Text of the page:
No doubt their personalities opposed each other on record, as was their nature from the day they met at Tri-Cities High School, but that was always a result of two different backgrounds which were caricatured in the early scenes of Idlewild. However, even when times were particularly sour, they lamented their woes together, most notably their anecdotal baby mother ones on ‘Ms. Jackson’. It was also at this point that their imagination had captured the world, especially as it was their first US Billboard number one hit.
Although Benjamin’s mother, Sharon, remembers sense of style being born before he met Patton in their 2004 Driven documentary, witnessing their transformation over the years, it was always clear that the foundation of their friendship has been their individuality. The very name of their third album, Aquemini, is an ode to the two very contrasting personalities that make up OutKast, and that’s fundamentally where the surrealism of their act lies. If the two of them were a river, it was as early on as ATLiens that it was evident they’d eventually fork off, as they both shared the same principles but had different approaches.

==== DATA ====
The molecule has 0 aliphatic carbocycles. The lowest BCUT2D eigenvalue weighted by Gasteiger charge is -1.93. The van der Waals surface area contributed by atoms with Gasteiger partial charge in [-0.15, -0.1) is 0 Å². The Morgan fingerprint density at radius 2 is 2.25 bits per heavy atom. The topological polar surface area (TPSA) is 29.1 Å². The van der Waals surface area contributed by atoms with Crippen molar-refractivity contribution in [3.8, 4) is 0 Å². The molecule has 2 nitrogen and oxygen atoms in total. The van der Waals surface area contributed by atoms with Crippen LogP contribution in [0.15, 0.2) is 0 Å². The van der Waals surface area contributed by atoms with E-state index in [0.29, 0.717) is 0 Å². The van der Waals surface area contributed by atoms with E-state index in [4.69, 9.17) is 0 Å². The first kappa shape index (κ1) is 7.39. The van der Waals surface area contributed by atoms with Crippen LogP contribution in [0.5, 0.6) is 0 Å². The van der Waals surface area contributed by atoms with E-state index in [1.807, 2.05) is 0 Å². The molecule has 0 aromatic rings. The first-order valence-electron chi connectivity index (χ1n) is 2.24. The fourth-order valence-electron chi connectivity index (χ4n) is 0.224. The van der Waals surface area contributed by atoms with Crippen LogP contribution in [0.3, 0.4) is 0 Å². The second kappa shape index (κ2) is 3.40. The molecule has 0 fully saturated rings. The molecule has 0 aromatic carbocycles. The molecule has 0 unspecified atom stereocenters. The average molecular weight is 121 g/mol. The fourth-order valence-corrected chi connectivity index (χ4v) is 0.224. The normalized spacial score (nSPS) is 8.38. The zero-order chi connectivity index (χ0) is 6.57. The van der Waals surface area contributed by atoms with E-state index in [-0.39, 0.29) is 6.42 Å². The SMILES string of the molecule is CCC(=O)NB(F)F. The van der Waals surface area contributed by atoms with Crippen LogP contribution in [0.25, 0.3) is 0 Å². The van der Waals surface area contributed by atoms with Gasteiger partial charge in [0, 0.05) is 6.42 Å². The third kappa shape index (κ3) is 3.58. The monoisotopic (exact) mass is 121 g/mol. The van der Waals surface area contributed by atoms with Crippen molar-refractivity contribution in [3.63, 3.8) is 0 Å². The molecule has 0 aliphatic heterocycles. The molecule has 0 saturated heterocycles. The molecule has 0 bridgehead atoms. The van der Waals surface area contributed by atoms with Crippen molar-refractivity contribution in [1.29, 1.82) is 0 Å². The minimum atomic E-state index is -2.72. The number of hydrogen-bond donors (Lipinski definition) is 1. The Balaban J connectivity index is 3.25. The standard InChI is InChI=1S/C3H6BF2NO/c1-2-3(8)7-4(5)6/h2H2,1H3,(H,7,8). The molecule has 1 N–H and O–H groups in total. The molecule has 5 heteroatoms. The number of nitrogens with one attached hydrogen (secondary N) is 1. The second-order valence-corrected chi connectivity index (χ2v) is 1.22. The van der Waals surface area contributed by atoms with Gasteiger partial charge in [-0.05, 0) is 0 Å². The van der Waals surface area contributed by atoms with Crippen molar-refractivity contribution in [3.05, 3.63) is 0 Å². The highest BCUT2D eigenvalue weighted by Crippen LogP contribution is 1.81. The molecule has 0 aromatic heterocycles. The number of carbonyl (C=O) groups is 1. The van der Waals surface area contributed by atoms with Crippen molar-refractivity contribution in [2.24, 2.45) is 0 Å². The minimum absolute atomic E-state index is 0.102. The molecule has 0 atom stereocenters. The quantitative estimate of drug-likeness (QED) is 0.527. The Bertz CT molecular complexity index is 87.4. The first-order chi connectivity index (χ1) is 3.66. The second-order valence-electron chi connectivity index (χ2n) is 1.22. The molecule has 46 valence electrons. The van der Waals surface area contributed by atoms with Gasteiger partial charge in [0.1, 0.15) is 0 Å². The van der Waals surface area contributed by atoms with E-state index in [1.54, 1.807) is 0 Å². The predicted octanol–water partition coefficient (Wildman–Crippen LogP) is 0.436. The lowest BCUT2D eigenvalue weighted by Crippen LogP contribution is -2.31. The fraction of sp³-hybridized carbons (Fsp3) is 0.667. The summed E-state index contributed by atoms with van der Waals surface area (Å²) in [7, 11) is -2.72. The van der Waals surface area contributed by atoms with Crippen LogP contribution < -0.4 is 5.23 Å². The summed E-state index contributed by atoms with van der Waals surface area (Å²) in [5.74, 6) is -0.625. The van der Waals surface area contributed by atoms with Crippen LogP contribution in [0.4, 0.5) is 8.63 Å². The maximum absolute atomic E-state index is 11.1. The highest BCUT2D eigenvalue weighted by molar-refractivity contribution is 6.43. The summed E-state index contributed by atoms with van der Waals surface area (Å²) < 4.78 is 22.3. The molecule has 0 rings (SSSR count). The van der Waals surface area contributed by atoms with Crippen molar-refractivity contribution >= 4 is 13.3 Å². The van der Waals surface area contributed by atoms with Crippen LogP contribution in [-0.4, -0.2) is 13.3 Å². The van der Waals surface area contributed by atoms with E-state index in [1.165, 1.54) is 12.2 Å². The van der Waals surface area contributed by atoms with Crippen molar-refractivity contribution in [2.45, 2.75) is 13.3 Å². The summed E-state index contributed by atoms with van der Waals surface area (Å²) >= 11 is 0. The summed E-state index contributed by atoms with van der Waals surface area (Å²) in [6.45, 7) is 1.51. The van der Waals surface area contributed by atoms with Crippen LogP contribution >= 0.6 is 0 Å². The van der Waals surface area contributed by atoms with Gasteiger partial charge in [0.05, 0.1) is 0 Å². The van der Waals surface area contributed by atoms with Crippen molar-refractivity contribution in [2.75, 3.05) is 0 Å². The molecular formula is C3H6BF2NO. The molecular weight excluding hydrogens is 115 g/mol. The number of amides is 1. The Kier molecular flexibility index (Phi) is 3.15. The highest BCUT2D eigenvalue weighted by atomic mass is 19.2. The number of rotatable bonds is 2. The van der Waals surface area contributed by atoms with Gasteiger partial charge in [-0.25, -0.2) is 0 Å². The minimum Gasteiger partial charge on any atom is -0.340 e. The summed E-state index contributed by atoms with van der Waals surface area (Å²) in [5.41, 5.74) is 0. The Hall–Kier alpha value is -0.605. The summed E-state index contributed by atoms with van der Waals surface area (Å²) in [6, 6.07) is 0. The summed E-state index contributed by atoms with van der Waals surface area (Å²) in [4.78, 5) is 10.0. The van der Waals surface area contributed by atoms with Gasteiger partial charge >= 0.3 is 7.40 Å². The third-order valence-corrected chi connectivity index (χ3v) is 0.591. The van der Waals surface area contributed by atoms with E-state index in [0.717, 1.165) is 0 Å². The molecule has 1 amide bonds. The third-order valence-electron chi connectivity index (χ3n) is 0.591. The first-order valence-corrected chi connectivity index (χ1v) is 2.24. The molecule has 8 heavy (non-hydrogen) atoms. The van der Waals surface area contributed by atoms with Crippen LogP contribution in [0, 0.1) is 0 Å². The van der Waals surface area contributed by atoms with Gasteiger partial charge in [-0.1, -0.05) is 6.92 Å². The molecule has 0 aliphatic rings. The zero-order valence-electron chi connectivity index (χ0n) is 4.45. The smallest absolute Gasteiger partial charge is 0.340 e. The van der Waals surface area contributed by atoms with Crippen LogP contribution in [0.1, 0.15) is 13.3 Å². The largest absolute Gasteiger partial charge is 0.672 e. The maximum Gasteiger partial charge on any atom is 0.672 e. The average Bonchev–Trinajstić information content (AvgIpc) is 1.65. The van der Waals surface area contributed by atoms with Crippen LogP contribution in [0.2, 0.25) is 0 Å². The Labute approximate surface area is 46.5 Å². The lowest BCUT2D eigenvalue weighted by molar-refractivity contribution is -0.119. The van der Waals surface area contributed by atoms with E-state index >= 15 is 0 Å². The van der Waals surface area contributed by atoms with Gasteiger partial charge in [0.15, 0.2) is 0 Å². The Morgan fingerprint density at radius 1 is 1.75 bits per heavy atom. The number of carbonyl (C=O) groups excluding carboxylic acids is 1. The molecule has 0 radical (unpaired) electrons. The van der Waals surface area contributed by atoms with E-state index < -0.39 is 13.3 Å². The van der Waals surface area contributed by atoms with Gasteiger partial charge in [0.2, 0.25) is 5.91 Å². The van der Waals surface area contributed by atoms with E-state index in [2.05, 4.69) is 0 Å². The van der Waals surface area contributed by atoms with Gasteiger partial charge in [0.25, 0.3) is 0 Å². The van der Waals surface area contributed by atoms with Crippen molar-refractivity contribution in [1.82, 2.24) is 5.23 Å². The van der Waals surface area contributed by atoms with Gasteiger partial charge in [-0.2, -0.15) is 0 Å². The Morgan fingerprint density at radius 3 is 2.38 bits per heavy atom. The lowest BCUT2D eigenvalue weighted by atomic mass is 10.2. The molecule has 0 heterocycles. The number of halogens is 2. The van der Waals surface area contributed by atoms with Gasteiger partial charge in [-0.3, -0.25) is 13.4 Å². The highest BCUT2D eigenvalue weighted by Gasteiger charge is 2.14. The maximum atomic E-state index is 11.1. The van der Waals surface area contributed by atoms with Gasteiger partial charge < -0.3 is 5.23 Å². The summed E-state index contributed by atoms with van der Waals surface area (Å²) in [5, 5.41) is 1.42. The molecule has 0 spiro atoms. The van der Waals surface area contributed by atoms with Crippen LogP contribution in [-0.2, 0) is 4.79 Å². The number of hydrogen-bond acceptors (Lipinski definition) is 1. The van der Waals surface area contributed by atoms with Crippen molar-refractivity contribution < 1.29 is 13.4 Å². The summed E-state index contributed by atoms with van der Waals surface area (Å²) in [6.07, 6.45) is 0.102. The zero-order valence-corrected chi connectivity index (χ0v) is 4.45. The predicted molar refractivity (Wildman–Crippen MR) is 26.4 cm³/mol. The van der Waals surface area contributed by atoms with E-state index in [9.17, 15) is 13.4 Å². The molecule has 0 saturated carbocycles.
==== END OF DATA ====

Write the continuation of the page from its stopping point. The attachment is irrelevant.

Maybe that’s where we failed as fans, we forgot that sometimes we can’t control the forces of nature. In the moments where it mattered, we were given clear indications that this was a friendship that would exist, even if OutKast no longer did. And reserving all opinions on the success of Idlewild, it was in some ways, a fitting eulogy to the lives of Big Boi and Andre 3000, which were as wild as PJ and Rooster’s.
There’s a lot to be said for the analogies that can be found in Japanese anime also, notably in the titular characters of Hunter x Hunter, Gon and Killua, given how each of them possess fierce individuality but share an even more enthralling dual personality which combines both their strengths. Even though Gon and Killua went their separate ways, with writer Yoshihiro Togashi yet to finish writing the anime, fans are certain the characters’ paths will converge once again.